I have been very hard at work since my return from the North in clearing land, building and beautifying my plantation. I have cleared and planted near 350 acres in this time which added to my previous clearing of last year will give me near 500 acres — 350 to 400 acres cotton, the balance corn. I am moving heaven and earth, Cockey, to make a crop this year. It is important for my comfort and for the comfort of one who must now lean upon me. With this view, I am economical in all my plans for the year, one of which is to remain at home and not make my usual visit North. Besides, I have some other reasons for this decision which I will (or may) explain at another day. There is but little for me to do to be entirely independent and to aid William, and why should I not do it? I will.
In reply to that part of your letter asking me to return all, or a part of the money I borrowed of you last fall, I have to say in the deepest mortification that just now, I am totally unable. It is the more humiliating because of the circumstances under which it was obtained, and being I believe the first time in upwards of 25 years intimate acquaintance that I ask for such kindness at your hand. Now I am penniless. I have no money at command — not enough for my daily expenses nor without some windfall do I see any chance of its being better until I harvest my crop. Then Cockey, you shall be paid and will I be asking you too much to wait upon me until then? You may have it in your power to make some shift.
Kilro was here some three weeks ago. I was here also at the same time and spent it agreeably with him and his friend Dunbar from Red River. I got here the day before yesterday again and will leave in the morning for home. It is a days run only. The time hangs so very heavy on my hands that I am glad of an excuse fully warranting my leaving home for a few days. The fact is I am awfully lonesome — but one or two neighbors that are congenial and they not much given to visiting. There was a time when my own fireside was seriously interrupted if there was a stranger about it, because I had enjoyments in the society of one that was everything to me. Now it is different. All is loneliness, cold, and cheerless solitude. Enough.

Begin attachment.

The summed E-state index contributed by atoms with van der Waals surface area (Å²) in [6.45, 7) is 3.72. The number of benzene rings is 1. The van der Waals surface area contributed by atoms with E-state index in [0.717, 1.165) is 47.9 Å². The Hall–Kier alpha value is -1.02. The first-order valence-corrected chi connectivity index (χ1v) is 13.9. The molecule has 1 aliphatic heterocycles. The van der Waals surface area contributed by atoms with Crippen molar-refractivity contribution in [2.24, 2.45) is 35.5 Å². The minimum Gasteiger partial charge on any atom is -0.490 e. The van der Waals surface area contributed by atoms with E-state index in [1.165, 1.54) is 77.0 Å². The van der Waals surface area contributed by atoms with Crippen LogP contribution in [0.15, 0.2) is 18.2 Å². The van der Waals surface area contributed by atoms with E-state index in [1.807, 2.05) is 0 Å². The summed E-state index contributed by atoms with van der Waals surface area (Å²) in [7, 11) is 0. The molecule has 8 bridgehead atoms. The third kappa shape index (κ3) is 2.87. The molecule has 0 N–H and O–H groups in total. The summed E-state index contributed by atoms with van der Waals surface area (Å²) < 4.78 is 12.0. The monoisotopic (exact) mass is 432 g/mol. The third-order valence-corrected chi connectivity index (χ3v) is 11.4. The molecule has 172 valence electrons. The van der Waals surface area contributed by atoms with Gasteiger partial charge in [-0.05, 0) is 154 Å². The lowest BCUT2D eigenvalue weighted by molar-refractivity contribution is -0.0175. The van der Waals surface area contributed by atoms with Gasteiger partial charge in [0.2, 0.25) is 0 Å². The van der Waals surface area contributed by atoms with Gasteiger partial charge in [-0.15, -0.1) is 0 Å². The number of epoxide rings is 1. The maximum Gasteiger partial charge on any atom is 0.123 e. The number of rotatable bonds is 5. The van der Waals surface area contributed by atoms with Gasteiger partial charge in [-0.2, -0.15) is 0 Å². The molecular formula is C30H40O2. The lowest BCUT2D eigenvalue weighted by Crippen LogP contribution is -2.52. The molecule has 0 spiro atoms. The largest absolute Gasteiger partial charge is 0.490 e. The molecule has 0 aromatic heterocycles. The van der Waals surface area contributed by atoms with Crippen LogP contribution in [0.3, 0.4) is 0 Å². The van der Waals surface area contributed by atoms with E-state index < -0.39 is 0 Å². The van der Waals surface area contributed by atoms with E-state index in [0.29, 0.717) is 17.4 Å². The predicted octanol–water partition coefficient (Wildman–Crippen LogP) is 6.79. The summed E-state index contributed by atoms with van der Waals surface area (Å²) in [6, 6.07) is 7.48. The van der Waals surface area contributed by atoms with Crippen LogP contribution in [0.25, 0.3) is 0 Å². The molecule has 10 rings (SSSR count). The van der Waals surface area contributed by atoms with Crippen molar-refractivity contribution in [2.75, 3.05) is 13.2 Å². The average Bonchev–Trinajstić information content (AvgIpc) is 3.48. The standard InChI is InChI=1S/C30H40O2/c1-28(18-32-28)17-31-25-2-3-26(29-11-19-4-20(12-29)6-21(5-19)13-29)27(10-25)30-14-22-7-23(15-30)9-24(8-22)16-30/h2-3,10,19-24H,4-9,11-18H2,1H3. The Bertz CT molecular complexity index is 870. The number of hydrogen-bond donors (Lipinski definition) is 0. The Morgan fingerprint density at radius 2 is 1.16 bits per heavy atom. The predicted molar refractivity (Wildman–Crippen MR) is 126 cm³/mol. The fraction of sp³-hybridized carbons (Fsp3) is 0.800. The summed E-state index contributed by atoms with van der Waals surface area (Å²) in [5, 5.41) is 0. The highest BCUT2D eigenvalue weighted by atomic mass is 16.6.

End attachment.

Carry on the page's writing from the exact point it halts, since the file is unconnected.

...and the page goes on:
Your friend, — Jesse H. Willis
¹ I can’t be certain based on the limited content in this letter, but believe that “Col. Preston” was John Smith Preston (1809-1881), a wealthy planter, soldier, and attorney who became prominent in South Carolina politics. Preston graduated from Hampden-Sydney College in 1824 and studied law at hte University of Virginia and Harvard College. In 1830, he married Caroline Hampton, a daughter of South Carolina’s wealthiest planter, Wade Hampton. He took up residence and practiced law in Columbia, South Carolina, and later invested heavily in a sugar plantation near Baton Rouge, Louisiana, called The Houmas. He was South Carolina’s delegate dispatched to Virginia’s Secession Convention charged with convincing Virginia to join South Carolina in seceding from the Union. He later served as an aid to Gen. Beauregard during the Civil War.
² The “Owings” is a reference to Jesse’s brother-in-law, Samuel Christopher Owings (1793-1854), a Baltimore trader. Samuel married Mary Yellott Willis (1790-1841) who died in July 1841, just three months after this letter was written.